House votes to repeal panel tied to Medi­care

GOP takes an­other shot at over­haul

The Washington Times Daily - - Politics - BY PAIGE WIN­FIELD CUN­NING­HAM

The Re­pub­li­can-con­trolled House voted Thurs­day to repeal a Medi­care cost-cut­ting panel that was part of Pres­i­dent Obama’s health care over­haul, de­liv­er­ing a care­fully timed blow to his sig­na­ture ac­com­plish­ment one day be­fore the two-year an­niver­sary of his sign­ing it into law.

Law­mak­ers voted 223-181 to do away with the In­de­pen­dent Pay­ment Ad­vi­sory Board (IPAB), mark­ing the 26th time the House has voted to par­tially or com­pletely repeal the sweep­ing over­haul in Repub­li­cans’ on­go­ing ef­fort to un­der­mine the pres­i­dent’s chief do­mes­tic re­form at ev­ery turn.

Il­lus­trat­ing their bit­ter­ness over nearly all of the Af­ford­able Care Act, Repub­li­cans com­plained that IPAB would se­verely un­der­cut Medi­care by giv­ing a 15-mem­ber panel of ap­pointees power to cut physi­cian re­im­burse­ments — and blasted it as just an­other piece of a law they see as flawed to the core.

“IPAB is em­blem­atic of the two very dif­fer­ent vi­sions held by Repub­li­cans and Democrats about the path to qual­ity care and how to con­trol costs in our health care sys­tem,” said Ma­jor­ity Leader Eric Can­tor.

The bill had passed out of a House com­mit­tee two weeks ago but Repub­li­cans held off on bring­ing it to the floor un­til this week, tim­ing it to co­in­cide with the law’s sec­ond an­niver­sary and to come just days be­fore the Supreme Court hears oral ar­gu­ments on chal­lenges to it.

A hand­ful of law­mak­ers crossed party lines over the leg­is­la­tion, which also in­cluded a pro­vi­sion cap­ping med­i­cal mal­prac­tice awards at $250,000. Ten Repub­li­cans op­posed the bill and an­other four voted “present,” with one of them say­ing par­tial repeal ef­forts mud­dle the mes­sage, and only full repeal of the whole law will suf­fice.

Seven Democrats sup­ported the bill — although the group didn’t in­clude Reps. Frank Pal­lone Jr. and Edol­phus Towns, who had voted for repeal in com­mit­tee but voted against it in the full House.

Like the other House ef­forts to chip away at the Af­ford­able Care Act, the IPAB repeal will likely die in the Se­nate. Even if it passed, the White House has threat­ened to veto the bill, call­ing it an at­tempt to dis­man­tle the panel be­fore it has a chance to work.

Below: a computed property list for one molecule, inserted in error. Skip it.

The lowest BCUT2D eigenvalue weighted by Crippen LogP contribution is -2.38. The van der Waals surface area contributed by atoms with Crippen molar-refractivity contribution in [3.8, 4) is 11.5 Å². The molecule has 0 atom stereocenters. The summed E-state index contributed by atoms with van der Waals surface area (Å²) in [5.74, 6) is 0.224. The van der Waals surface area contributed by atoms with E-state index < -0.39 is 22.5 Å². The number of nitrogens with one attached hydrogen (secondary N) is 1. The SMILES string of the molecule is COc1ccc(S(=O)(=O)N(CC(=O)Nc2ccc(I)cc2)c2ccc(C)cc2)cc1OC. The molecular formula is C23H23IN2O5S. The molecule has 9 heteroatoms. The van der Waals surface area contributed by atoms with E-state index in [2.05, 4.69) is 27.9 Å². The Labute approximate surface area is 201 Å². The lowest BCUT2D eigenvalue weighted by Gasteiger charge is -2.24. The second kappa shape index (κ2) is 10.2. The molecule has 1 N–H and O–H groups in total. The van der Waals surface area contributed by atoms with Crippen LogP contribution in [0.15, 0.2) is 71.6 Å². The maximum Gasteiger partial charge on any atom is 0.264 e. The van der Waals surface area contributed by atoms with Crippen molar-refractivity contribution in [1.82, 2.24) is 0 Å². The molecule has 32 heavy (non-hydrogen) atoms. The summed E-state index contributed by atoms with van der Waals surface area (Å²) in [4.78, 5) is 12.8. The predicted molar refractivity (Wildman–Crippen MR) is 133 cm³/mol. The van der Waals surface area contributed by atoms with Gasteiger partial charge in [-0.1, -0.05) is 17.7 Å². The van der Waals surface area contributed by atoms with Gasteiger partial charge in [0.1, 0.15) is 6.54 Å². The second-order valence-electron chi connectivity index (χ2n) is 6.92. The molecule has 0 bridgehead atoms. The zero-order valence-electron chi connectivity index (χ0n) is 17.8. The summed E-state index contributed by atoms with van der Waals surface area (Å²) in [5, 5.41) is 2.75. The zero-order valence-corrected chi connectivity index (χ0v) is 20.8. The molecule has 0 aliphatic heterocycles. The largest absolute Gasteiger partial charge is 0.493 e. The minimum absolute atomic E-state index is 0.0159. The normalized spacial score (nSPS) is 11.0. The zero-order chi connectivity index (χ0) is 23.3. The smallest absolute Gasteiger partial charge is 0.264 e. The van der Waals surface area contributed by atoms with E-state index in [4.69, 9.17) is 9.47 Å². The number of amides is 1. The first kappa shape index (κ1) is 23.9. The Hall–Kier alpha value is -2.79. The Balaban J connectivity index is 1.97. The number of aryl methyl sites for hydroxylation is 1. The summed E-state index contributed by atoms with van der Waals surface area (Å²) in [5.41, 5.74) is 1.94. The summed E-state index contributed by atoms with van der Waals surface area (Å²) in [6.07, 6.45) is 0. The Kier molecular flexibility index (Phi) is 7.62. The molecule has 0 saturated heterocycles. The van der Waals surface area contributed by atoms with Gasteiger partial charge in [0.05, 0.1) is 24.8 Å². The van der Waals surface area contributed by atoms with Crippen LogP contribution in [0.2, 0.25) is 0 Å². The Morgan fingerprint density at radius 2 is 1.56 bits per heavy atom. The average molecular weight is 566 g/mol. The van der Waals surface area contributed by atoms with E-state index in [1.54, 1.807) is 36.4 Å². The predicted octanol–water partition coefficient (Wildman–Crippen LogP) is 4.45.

“The bill would elim­i­nate an im­por­tant safe­guard that, un­der cur­rent law, will help re­duce the rate of Medi­care cost growth re­spon­si­bly while pro­tect­ing Medi­care ben­e­fi­cia­ries and the tra­di­tional pro­gram,” the White House said in a pol­icy state­ment. “The ad­min­is­tra­tion strongly op­poses leg­is­la­tion that at­tempts to erode the im­por­tant pro­vi­sions of the Af­ford­able Care Act.”

Repub­li­cans charge that the law leaves IPAB with few op­tions for cut­ting Medi­care costs ex­cept by re­duc­ing pay­ments to doc­tors.

But Democrats say the panel would cut costs be­cause it would be free from po­lit­i­cal in­flu­ence. They also said a su­per­ma­jor­ity of Congress could block the panel’s rec­om­men­da­tions if need be.

“This piece of the leg­is­la­tion was to bend the curve — to re­duce the cost of health care in Amer­ica,” said Mi­nor­ity Leader Nancy Pelosi. “Repub­li­cans are des­per­ate to dis­tract se­niors from their real record on Medi­care. And that’s what they’re try­ing to do to­day.”

But the Amer­i­can Med­i­cal As­so­ci­a­tion (AMA) ap­plauded the House vote, even though the group sup­ports the health care law over­all. Pres­i­dent-elect Jeremy Lazarus called the panel a “new, ar­bi­trary sys­tem” that could alien­ate doc­tors who are al­ready strug­gling with the pos­si­bil­ity of fu­ture Medi­care cuts.

“We ap­plaud the House for vot­ing to elim­i­nate the IPAB, a panel which would have too lit­tle ac­count­abil­ity and the power to make in­dis­crim­i­nate cuts that ad­versely af­fect ac­cess to health care for pa­tients,” Mr. Lazarus said.

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